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Trump's Two Battles, Trade and Syria; Market Sell-Off on Growing Fears of Trade War; Trump Wants U.S. Troops to Exit Syria Soon; OPCW Hold Emergency Meeting on Skripal Case. Aired 11a-12n ET

Aired April 4, 2018 - 11:00   ET


[11:00:00] LINDA KINKADE, CNN HOST: Welcome to CONNECT THE WORLD. I'm Linda Kinkade at CNN's worldwide headquarters in Atlanta filling in for

Becky Anderson this hour.

Well, we are following the war on two fronts to the American president. One very real, very long and very deadly in Syria. We'll get you the

latest on all that in just a second.

But first, Now, an announcement in Beijing today is rattling markets worldwide. Right now, the Dow is deep in the red, as investors react to

news that China is retaliating against planned U.S. tariffs with a threat of new tariffs of its own. China says it will target $50 billion worth of

U.S. exports, slapping a 25 percent tariff on 106 products in all, including soybeans, cars and aircraft. Most of the top soybean producing

states went and voted for Mr. Trump in the election, meaning farmers who supported him could end up among those most affected.

Mr. Trump's reaction today, what war on trade? He's trying to calm anxieties with this tweet saying, the U.S. is not in a trade war with

China, because it lost that fight many years ago and is now trying to make up ground.

Let's bring in our senior international correspondent, Ivan Watson, in Beijing. We also are joined by Richard Quest, host of "QUEST MEANS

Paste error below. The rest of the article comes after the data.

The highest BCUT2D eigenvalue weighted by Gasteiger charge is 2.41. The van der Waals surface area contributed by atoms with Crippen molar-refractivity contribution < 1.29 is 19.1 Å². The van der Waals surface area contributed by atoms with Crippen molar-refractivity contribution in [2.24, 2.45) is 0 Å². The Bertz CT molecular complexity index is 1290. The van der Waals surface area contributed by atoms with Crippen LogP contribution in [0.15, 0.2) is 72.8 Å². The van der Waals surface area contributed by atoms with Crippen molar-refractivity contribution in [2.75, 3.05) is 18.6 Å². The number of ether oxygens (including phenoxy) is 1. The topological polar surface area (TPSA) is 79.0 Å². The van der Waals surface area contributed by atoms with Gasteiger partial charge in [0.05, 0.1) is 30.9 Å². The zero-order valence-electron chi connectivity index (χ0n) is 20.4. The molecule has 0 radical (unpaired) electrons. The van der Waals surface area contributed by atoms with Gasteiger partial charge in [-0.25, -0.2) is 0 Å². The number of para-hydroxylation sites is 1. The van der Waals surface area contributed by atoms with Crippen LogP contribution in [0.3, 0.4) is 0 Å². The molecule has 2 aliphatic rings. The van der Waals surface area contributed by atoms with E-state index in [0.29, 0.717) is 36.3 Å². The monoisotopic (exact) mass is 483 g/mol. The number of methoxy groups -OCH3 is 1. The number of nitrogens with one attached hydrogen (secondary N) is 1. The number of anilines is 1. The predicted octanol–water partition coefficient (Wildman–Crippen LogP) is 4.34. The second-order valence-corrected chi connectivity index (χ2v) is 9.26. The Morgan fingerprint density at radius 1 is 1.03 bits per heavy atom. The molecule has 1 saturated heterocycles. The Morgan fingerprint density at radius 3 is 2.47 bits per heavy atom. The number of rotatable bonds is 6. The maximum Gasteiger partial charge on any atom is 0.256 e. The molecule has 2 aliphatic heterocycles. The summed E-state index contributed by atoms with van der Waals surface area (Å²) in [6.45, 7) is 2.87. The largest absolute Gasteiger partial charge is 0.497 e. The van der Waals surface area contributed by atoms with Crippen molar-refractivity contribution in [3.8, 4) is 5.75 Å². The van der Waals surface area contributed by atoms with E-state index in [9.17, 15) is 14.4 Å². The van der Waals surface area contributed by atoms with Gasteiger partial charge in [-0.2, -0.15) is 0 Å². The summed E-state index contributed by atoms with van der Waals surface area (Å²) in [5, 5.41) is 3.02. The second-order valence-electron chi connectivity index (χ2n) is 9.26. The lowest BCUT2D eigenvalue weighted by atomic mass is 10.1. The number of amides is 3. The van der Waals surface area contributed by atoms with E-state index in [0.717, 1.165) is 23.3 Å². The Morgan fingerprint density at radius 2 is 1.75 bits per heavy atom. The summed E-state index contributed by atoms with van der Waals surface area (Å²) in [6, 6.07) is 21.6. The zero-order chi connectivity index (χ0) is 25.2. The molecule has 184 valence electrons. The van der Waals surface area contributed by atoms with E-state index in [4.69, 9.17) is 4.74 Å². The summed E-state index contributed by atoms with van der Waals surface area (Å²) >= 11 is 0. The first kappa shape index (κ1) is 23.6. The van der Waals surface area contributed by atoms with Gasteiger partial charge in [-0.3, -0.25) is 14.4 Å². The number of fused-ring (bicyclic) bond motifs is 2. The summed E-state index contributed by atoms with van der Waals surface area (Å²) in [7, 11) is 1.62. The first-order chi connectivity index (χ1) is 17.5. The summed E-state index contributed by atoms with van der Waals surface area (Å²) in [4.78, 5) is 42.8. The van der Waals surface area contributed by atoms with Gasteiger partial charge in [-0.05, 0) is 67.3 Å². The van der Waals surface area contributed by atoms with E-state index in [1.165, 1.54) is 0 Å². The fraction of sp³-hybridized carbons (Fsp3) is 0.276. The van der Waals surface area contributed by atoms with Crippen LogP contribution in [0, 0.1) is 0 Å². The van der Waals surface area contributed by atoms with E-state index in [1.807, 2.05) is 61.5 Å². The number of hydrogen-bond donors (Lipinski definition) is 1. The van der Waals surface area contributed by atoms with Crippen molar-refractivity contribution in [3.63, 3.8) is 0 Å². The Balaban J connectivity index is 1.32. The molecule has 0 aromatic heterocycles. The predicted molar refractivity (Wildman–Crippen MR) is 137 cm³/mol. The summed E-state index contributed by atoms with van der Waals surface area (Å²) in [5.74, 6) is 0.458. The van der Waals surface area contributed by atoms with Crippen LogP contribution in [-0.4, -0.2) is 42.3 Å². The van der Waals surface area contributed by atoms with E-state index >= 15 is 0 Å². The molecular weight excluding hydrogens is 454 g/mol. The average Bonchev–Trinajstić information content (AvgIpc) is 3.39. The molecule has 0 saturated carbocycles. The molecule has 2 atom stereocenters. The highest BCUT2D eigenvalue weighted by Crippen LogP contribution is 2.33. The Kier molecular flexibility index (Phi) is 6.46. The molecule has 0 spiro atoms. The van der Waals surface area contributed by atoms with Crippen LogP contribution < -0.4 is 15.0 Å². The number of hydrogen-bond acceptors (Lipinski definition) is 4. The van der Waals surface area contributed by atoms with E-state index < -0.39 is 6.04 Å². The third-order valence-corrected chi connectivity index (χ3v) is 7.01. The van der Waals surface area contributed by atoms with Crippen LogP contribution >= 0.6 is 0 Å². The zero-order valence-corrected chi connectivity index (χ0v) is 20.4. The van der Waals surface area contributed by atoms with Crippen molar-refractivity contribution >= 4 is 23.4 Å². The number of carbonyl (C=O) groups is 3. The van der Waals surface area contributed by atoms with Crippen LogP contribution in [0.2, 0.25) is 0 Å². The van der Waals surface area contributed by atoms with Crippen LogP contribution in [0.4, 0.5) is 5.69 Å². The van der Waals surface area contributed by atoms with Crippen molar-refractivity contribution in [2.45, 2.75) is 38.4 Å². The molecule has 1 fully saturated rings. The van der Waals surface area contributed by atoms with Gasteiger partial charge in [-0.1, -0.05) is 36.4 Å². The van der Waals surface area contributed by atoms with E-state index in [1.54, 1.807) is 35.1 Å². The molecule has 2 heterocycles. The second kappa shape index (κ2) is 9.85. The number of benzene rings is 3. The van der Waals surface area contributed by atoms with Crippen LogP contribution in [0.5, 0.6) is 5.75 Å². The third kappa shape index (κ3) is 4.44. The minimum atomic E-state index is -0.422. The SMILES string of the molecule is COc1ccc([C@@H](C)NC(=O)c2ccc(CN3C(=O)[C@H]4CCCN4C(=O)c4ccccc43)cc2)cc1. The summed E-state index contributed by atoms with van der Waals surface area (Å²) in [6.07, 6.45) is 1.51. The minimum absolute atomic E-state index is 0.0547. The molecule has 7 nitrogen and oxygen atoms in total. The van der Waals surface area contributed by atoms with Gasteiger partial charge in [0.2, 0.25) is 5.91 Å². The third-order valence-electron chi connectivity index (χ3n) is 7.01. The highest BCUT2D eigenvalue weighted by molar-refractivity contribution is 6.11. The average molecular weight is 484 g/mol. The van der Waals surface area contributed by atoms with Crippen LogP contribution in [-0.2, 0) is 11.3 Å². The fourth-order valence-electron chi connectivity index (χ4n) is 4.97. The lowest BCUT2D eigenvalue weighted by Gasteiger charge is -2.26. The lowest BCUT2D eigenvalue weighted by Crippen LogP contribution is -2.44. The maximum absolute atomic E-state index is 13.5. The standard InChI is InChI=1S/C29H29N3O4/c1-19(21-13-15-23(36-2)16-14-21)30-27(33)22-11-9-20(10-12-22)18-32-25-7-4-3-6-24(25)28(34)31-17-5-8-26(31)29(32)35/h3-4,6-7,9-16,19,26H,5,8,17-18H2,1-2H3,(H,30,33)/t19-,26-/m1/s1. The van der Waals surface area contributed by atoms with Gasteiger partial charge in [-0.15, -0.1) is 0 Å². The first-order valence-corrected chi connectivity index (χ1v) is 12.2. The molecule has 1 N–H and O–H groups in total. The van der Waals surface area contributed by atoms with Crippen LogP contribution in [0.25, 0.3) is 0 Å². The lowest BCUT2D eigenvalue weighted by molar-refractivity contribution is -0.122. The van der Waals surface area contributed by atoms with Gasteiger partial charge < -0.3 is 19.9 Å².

BUSINESS" at the New York Stock Exchange. Great to have you both with us. I want to go first to Ivan. China calls the trade war a lose/lose

situation. It moved very quickly to retaliate against the U.S. and says it's going to fight to the end.

IVAN WATSON, CNN SENIOR INTERNATIONAL CORRESPONDENT: That's right. And it's warned ahead of time that this was coming. We sought at the beginning

of this week, China responded to U.S. tariff on steel and aluminum imports with a tariff on $3 billion worth of U.S. goods. And then the Trump

administration stepped up the ante with tariffs announced on $50 billion worth of Chinese goods for allegations of intellectual property theft. And

hours later, China responded in-kind saying that it was slapping 25 percent tariffs on some $50 billion worth of U.S. goods in about 106 different

categories, among them beef, corn products, aircraft, soybeans.

Two of these sectors are very significant, aircraft and soybeans because they are the two largest economic sector exports from the U.S. to China.

Soybeans earned about $14 billion worth of money for the U.S. economy in exports to China, in 2016, and so did aircraft. A 25 percent hike on that

could theoretically do some real damage there. Now, the Chinese have gone one step further, Lynda and they've said, hey, there's room to negotiate